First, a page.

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By day, Dr. Leesha Ellis-Cox serves as medical director of J.B.S. Western Mental Health Clinic in Birmingham. But when her day is done there, her work is far from over. After hours, this board-certified psychiatrist puts her knowledge of mental health and child development to use in other ways: She is on a mission to help mothers ditch the mommy guilt. 

Leesha is the mother of 4-year-old Khloe, 8-year-old Evan, and 11-year-old Bailey. In 2018, she published her book Ditch the Mommy Guilt: A Blueprint for the Modern Mommy. She also blogs regularly at, makes media appearances, and speaks at events across the country, all to promote her message that happy, healthy moms raise happy, healthy children. 

We’re excited to introduce this week’s FACE of Birmingham Dr. Leesha Ellis-Cox. 

Dr. Leesha Ellis-Cox serves as medical director of J.B.S. Western Mental Health Clinic. She’s also our newest FACE of Birmingham.

What inspired you to write your book Ditch the Mommy Guilt?

I think society puts a lot of pressure on moms, and we as moms put a lot of pressure on ourselves. We think that everything needs to be perfect and our children need to be perfect, and anything less than that is bad, and we have a lot of shame and guilt around that. So I wanted to change the narrative and really open up honest, frank discussions about the good, bad, and ugly of parenting. This is more than just a book; it’s really kind of a movement.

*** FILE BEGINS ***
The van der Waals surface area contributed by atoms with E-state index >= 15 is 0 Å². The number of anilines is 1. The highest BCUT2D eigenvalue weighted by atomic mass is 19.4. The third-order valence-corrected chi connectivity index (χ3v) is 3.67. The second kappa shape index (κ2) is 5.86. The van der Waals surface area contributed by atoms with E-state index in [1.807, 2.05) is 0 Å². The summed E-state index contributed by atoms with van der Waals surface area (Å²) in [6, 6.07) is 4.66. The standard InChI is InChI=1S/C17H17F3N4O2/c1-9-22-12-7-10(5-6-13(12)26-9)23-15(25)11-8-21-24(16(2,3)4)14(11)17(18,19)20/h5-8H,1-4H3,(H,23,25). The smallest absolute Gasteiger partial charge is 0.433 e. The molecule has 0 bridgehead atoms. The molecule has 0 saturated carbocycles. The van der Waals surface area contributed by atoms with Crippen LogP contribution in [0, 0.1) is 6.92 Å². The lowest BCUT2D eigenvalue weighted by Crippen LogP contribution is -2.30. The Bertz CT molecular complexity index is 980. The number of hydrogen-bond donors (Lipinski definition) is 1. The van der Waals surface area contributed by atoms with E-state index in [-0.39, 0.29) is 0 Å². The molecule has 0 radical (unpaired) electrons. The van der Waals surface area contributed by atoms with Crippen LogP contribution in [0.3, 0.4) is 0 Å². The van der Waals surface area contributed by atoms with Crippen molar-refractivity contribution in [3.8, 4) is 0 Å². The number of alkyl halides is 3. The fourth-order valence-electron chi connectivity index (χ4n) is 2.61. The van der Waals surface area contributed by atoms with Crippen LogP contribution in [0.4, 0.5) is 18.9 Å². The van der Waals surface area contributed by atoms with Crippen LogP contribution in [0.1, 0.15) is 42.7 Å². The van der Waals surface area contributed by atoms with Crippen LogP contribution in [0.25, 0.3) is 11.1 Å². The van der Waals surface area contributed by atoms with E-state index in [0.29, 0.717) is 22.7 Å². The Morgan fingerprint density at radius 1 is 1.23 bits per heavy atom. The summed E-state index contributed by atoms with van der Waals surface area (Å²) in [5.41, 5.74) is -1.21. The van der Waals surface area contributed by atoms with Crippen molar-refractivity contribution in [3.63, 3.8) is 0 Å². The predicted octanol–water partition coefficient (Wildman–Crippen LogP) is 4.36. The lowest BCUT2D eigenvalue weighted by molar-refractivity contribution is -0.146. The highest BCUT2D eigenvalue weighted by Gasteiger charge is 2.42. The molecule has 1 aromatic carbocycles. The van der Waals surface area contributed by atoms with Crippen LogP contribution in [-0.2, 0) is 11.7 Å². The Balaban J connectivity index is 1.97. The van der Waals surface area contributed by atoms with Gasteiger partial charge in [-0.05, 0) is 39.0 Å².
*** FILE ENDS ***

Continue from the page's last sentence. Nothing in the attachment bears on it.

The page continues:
What are you doing to grow this movement?

I had my first conference, Motherhood: The Remix, in March of this year. There was laughter and camaraderie that was built, and it was educational and informative as well. We talked about mommy burnout and self-care, but with a broader perspective. It’s not just spas and date night. It’s prioritizing yourself, not overextending yourself, and saying “no” and meaning it. I’m planning to make this an annual event.

“Stop striving for perfect. It doesn’t exist. It’s never going to be attainable and you could really hurt yourself trying,” says Leesha.

What can readers expect from your blog?

I want it to be a place where people can read about mental health, parenting, and faith. Mental health issues can affect our ability to parent, and parenting can affect our mental health. Particularly for African Americans, but also the larger Christian community, there’s this idea that faith and mental health don’t go together, that it’s either God or your therapist, which obviously isn’t true. I want to really cover those three things in a way that is informative but fun and honest.

You have a different take on the idea of mothers being superheroes. Tell us more about that.

There’s the whole superwoman syndrome that people talk about, but I think we need to reclaim that idea. Actually, moms are superheroes! If you think about what a superhero is, all of them have flawed backgrounds. They have problems that they’ve faced. They have challenges. There was some tragedy that they’ve faced. They have weaknesses. Superman has kryptonite. He had to have a team. He didn’t do it by himself. So, yeah, we are superheroes. We get a team. We wear our costume. It’s usually yoga pants and a messy bun, but it’s still a costume. Yes, we have baggage that we may still be trying to work through, but we get stuff done. And, no, it’s not always easy, but it was never designed to be.

“There’s this idea that faith and mental health don’t go together,” says Leesha, “that it’s either God or your therapist, which obviously isn’t true.”

You’re working on an online course for mothers. What topics will this cover?